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Filming on Jezebel started on October 25, 1937.

Humphrey Bogart, who had just worked with director William Wyler on Dead End (1937), warned Davis that she would hate working with him because of his habit of doing extensive retakes without suggesting anything for the actors to change. On her first day of shooting, he took 28 takes to get one simple scene in the dress shop. She found the situation frustrating, but when she watched the rushes, she realized that her performance had gotten better with each successive take.

Wyler never said how he felt about a take after he printed it, which drove Davis mad with insecurity. When she finally told him she needed more approval from her director, Wyler started saying "Marvelous, Miss Davis, just marvelous!" after each take. Davis finally laughed and told him to go back to his usual ways.

Throughout filming Wyler kept at Davis to drop her nervous mannerisms, yelling at her for wiggling her hips or moving her head too much. At one point he even threatened to tie a chain around her neck to make her hold her head still. As a result, the gestures she kept in were much more powerful than in previous performances.

Eventually, Davis and Wyler embarked on an affair. Crew members often saw him leaving her dressing room with his face covered with lipstick. With her husband, Ham Nelson, working mostly in New York (their marriage was breaking up), Davis spent many nights at Wyler's home, cooking dinner, discussing the film and making love.

Wyler was torn between a contractual need to finish Fonda's scenes by December and his knowledge that Davis would give her best performance if he shot her role in sequence. As the film fell behind schedule, Wallis and Warner fumed that the director had spent two days on a scene with only Davis and co-star George Brent.

Following a quarrel with Wyler, Davis embarked on an affair with Fonda that greatly increased tensions on the set. After a phone call from Fonda's pregnant wife, she called things off.

Further slowing down the production was a pimple that erupted on Davis' nose in November, as Fonda's departure date neared. For a week and a half, Wyler couldn't shoot any close-ups of her. By the time it healed, the film was 13-1/2 days behind schedule.

The Olympus Ball scene was only a few sentences in the script, and the film's assistant director scheduled half a day of shooting. Wyler, however, developed it into one of the film's most important scenes, spending five days filming a series of long takes and camera moves.

Fonda finally finished his scenes a day before the final date stipulated in his contract. This left Davis playing close-ups without her leading man present, a situation that preyed on the high-strung actress' nerves.

Davis' father died on New Year's Day, 1938. With the production 24 days behind schedule, there was no question of her taking time off to attend the funeral.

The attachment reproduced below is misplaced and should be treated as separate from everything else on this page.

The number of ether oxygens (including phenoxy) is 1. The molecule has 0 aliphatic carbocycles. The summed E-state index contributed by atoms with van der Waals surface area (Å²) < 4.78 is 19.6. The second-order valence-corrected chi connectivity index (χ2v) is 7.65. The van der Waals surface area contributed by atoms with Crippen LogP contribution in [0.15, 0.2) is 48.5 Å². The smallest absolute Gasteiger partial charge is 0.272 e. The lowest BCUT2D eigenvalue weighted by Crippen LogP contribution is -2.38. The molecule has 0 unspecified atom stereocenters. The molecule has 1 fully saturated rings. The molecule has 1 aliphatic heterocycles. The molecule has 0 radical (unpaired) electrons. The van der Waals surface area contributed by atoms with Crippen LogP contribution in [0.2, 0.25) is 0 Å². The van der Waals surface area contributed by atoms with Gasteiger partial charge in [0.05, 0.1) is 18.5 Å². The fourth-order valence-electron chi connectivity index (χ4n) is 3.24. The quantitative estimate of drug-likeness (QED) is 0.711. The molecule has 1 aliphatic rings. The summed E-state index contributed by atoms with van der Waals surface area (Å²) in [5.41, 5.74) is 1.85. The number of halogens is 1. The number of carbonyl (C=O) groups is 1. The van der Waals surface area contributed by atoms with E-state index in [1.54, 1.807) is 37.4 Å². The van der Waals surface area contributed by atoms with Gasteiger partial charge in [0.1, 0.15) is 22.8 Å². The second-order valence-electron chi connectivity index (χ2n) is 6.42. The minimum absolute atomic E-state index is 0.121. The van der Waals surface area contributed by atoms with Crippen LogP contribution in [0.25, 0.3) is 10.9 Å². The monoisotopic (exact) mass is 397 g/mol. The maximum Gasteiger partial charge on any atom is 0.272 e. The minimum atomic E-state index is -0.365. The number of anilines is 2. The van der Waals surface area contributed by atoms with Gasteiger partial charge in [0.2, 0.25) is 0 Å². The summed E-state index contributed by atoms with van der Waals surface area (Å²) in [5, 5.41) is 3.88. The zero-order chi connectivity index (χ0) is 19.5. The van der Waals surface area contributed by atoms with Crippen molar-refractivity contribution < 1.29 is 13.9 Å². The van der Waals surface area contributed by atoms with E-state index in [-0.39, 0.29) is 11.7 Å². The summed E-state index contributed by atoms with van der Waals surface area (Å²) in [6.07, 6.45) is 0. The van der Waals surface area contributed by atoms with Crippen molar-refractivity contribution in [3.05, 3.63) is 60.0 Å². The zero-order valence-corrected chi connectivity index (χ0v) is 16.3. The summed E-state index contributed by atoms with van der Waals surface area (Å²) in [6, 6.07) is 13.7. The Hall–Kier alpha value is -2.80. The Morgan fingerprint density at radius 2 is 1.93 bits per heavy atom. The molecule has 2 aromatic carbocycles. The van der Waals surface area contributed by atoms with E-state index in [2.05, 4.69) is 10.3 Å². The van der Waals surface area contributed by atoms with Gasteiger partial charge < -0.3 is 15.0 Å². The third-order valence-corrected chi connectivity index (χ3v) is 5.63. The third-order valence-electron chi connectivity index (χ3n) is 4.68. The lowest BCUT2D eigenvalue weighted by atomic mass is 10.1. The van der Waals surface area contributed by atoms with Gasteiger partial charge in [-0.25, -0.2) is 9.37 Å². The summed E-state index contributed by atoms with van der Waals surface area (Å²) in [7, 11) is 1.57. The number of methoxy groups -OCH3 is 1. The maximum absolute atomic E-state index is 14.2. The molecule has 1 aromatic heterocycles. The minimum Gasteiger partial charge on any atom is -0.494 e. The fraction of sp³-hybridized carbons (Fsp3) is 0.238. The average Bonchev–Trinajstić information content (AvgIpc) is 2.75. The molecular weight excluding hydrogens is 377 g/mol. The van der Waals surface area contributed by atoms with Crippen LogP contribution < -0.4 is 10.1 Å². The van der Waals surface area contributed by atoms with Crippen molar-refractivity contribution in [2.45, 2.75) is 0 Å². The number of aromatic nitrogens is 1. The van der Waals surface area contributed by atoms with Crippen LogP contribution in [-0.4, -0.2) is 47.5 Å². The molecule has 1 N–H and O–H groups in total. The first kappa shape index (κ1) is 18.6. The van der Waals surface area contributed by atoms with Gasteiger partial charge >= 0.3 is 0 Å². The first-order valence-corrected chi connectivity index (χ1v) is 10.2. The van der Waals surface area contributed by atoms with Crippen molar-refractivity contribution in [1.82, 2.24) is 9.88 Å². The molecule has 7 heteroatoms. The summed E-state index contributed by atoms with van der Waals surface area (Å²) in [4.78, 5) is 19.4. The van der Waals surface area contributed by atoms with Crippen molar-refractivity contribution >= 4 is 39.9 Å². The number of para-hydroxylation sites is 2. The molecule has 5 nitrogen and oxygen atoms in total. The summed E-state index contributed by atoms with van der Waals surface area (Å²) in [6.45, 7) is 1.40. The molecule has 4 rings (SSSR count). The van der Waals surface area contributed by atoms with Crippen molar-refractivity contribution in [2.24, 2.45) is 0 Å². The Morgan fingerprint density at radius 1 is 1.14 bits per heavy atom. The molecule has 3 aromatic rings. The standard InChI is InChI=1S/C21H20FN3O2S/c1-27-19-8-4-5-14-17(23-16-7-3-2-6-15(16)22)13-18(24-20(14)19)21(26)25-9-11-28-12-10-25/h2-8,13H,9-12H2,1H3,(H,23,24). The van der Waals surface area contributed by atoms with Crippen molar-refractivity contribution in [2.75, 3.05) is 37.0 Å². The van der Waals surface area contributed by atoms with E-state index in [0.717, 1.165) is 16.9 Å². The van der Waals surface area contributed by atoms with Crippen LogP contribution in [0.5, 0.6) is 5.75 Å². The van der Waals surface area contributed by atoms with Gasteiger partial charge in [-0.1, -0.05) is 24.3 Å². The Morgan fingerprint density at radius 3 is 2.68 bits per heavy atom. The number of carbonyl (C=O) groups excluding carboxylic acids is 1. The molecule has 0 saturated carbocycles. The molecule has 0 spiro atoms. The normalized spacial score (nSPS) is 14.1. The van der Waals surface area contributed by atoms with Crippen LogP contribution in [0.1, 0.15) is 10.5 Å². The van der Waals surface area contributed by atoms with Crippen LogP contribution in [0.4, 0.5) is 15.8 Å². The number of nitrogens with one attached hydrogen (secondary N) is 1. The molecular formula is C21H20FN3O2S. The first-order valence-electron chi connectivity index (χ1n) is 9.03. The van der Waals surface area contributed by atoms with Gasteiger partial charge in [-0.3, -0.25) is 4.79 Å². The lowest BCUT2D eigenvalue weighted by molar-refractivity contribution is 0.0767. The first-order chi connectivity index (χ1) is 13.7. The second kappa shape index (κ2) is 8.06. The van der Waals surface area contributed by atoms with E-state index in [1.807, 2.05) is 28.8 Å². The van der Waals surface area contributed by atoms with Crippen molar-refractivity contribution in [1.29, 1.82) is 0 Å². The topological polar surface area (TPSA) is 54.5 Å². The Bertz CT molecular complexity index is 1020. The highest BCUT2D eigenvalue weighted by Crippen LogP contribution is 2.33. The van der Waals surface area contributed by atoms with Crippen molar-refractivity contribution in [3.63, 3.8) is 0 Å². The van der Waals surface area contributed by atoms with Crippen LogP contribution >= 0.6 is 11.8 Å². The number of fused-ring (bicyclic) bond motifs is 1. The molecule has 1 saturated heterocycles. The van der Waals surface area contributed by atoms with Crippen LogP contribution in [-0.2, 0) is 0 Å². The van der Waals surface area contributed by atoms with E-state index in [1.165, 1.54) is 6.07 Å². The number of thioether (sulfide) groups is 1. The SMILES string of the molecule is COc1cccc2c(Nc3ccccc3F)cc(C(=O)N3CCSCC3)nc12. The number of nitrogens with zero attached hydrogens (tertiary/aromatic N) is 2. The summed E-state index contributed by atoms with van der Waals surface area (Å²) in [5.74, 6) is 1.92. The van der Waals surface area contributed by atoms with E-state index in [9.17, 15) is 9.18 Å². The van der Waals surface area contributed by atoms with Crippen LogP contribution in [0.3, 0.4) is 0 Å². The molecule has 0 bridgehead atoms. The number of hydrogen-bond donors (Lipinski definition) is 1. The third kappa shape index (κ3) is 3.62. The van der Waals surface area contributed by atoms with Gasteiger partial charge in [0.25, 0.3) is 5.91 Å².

Wallis and Warner considered replacing Wyler with William Dieterle. When Davis found out about this, she went to see Warner to convince him to keep Wyler on for the good of her performance. When he countered that it wouldn't do any good if the film was too expensive to break even, she offered to work until midnight every night and still show up ready to shoot at nine the next morning if he would just keep Wyler on, which he did.

Wyler was not very impressed with actress Margaret Lindsay, who played Fonda's wife. Feeling she couldn't convincingly convey strength in her final confrontation with Davis, he shot their scene on a staircase, keeping Lindsay a few steps higher than Davis the entire time so that she was visually dominant. In her memoirs, Davis claimed he also inserted a shot of Lindsay's hand on the banister, with the character's wedding ring prominently featured, but there is no such shot in the film.

To keep from falling further behind on schedule, writer John Huston was asked to direct the duel scene in Jezebel. It was his first time directing.

Shooting was scheduled to end on Saturday, January 15, 1938, but Davis was too ill to work (some have suggested she was upset that the end of production would mean the end of her affair with Wyler). They finally got the last shot on Monday, January 17, 29 days over schedule and about $400,000 over budget.

Davis cried for days after finishing Jezebel and with good reason. Not only had she finished one of the most rewarding artistic experiences in her career, but she was pregnant with Wyler's child.

After an advanced screening of the film, producer David O. Selznick wrote Warner complaining about the film's similarities to Gone with the Wind (1939), particularly citing Davis' pinching her cheeks to give them color, which Scarlett O'Hara does in the book, and a dining room scene in which the male characters discuss the differences between the North and the South and the possibility of war. Warner countered that the dining room scene was faithful to the scene in the original play, which had appeared a few years before Margaret Mitchell's novel.

by Frank Miller




















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